10. 11. Arguments AGAINST referendums <ul><li>Issues are often too complex for the people to fully understand (e.g. California 1978 Proposition 13) </li></ul><ul><li>The result can be determined by an apathetic public, as in the case of Welsh devolution where barely 1 in 4 of the electorate said yes </li></ul><ul><li>Governments can ignore the result </li></ul><ul><li>Simply a way for governments to deal with party divisions, as was the case in 1975 </li></ul><ul><li>Referendums are little more than a judgement about the government of the day, rather than the issues at stake </li></ul>
  11. 12. Arguments AGAINST referendums <ul><li>Polarises public opinion </li></ul><ul><li>The question set is often poorly thought out </li></ul><ul><li>Can be used to discriminate against minorities </li></ul><ul><li>Simply a snapshot of public opinion on one given day (e.g. on the EU constitution in France during 2005) which binds all future generations to the result </li></ul><ul><li>The media has far too much influence over the campaign, and the eventual result (e.g. the media was largely pro-European in the 1975 referendum, and this may have affected the result) </li></ul>
  12. 13. Two main types of electoral systems <ul><li>The outcome of an election reflects the type of system used. Ultimately, the question is “Do you want effective government, or do you want to accurately reflect political opinion?” </li></ul><ul><li>FPTP = strong, stable government </li></ul><ul><li>PR = leads to coalitions, and is more representative of the people’s wishes </li></ul><ul><li>FPTP is a majoritarian system </li></ul><ul><li>PR is a generic term used to describe several different methods of electing representatives </li></ul>
  13. 14. Features of FPTP <ul><li>1 person = 1 vote </li></ul><ul><li>FPTP is used to elect MPs to Westminster </li></ul><ul><li>Single member constituencies </li></ul><ul><li>A party needs just one more seat / a candidate needs one more vote than their opponent </li></ul><ul><li>FPTP is also known as the single plurality system </li></ul>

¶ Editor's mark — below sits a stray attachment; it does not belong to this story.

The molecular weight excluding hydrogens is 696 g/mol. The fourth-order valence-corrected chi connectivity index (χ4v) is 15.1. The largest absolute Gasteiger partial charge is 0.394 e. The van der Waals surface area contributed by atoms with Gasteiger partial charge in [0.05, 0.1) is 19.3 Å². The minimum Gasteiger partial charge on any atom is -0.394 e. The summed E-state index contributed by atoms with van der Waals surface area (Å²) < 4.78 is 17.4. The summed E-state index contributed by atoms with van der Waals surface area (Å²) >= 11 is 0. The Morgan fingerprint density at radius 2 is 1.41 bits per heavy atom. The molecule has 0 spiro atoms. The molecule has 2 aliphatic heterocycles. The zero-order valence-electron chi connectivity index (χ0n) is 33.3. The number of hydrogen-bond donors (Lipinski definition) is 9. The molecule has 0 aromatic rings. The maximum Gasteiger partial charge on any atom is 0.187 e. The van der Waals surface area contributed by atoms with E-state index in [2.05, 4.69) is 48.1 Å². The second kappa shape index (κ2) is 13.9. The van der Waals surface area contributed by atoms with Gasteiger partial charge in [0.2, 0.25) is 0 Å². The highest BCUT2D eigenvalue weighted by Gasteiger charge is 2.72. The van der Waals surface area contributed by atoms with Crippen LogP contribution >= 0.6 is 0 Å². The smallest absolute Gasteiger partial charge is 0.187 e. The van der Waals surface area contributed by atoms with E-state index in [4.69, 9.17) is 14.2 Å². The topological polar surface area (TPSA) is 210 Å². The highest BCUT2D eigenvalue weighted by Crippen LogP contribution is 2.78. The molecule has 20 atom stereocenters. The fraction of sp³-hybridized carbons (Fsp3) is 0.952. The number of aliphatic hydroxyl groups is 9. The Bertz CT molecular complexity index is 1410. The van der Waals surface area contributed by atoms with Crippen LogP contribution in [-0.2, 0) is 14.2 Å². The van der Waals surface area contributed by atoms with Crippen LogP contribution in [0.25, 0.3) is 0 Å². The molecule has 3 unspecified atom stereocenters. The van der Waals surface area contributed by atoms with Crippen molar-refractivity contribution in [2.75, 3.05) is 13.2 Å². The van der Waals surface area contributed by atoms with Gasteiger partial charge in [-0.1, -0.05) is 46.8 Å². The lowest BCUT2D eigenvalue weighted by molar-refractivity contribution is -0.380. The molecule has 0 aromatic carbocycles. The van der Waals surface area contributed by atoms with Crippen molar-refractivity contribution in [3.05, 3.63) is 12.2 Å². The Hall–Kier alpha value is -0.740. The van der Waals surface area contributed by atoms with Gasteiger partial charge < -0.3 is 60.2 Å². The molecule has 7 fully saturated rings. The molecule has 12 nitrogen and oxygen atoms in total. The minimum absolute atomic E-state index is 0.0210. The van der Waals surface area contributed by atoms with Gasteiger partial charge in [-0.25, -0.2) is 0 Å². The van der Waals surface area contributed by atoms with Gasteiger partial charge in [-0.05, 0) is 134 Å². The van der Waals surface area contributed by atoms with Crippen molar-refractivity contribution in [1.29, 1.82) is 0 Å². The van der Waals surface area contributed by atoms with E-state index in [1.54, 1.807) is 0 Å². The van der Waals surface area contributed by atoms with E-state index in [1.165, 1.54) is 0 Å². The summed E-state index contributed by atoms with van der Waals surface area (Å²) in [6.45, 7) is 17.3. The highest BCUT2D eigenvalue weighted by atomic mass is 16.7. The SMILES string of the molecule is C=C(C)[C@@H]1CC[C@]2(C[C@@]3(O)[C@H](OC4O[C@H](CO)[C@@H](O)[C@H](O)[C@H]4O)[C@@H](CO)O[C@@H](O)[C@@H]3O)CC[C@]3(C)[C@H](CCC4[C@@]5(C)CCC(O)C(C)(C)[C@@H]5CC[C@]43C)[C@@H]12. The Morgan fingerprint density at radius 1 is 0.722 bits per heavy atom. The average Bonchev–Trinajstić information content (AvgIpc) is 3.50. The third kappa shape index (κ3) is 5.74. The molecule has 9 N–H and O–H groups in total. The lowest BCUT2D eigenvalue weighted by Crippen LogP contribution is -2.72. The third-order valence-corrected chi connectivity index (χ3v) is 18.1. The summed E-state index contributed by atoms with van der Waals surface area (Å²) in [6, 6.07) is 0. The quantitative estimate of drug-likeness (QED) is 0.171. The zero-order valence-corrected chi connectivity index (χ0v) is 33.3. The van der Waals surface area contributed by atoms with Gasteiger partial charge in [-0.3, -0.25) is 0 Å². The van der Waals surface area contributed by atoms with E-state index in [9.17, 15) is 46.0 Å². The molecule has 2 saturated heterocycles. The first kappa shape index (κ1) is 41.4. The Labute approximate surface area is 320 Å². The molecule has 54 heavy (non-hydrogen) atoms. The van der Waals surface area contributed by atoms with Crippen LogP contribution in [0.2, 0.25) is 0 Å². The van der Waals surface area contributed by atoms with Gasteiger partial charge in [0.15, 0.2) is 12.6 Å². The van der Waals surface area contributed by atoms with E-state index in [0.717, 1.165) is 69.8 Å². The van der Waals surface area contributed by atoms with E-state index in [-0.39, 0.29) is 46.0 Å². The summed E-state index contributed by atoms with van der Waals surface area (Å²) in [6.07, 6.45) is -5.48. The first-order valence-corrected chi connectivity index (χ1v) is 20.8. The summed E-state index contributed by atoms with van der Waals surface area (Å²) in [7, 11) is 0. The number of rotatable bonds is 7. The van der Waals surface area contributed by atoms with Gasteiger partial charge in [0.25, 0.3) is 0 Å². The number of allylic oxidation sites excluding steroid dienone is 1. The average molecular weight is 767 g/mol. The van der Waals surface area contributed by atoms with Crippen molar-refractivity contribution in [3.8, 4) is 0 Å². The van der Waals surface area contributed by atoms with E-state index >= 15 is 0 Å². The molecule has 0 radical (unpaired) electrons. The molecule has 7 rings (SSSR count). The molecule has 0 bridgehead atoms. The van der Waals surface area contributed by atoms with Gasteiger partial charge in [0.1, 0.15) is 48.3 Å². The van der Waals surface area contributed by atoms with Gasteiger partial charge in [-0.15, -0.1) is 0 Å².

14. 15. Advantages of FPTP <ul><li>Leads to effective, strong and stable government </li></ul><ul><li>Provides a clear link between MPs and their constituents </li></ul><ul><li>Prevents a minority party holding an excessive amount of power. This was the case with the Free Democrats in Germany throughout most of the post-war era, because they effectively decided which of the main parties they would join in a coalition </li></ul><ul><li>Third parties that concentrate support in a particular area often do well under FPTP (e.g. PC and the SNP) </li></ul><ul><li>Easy to use and widely understood amongst the electorate </li></ul><ul><li>The UK’s parliamentary system is widely respected, and FPTP is undoubtedly a part of that </li></ul>
  15. 16. Disadvantages of FPTP <ul><li>Unrepresentative of the electorate’s wishes </li></ul><ul><li>Discriminates against the Liberal Democrats. In 2005 they secured 22% of the vote, but gained around 10% of the seats </li></ul><ul><li>Governments often fail to gain a majority of the votes. Last time a government gained over 50% was in 1935 </li></ul><ul><li>Can encourage tactical voting </li></ul><ul><li>Creates artificially big majorities – sometimes known as the ‘winners bonus’ </li></ul><ul><li>Government can be elected with less votes than their nearest rival (as was the case in 1951 and February 1974) </li></ul>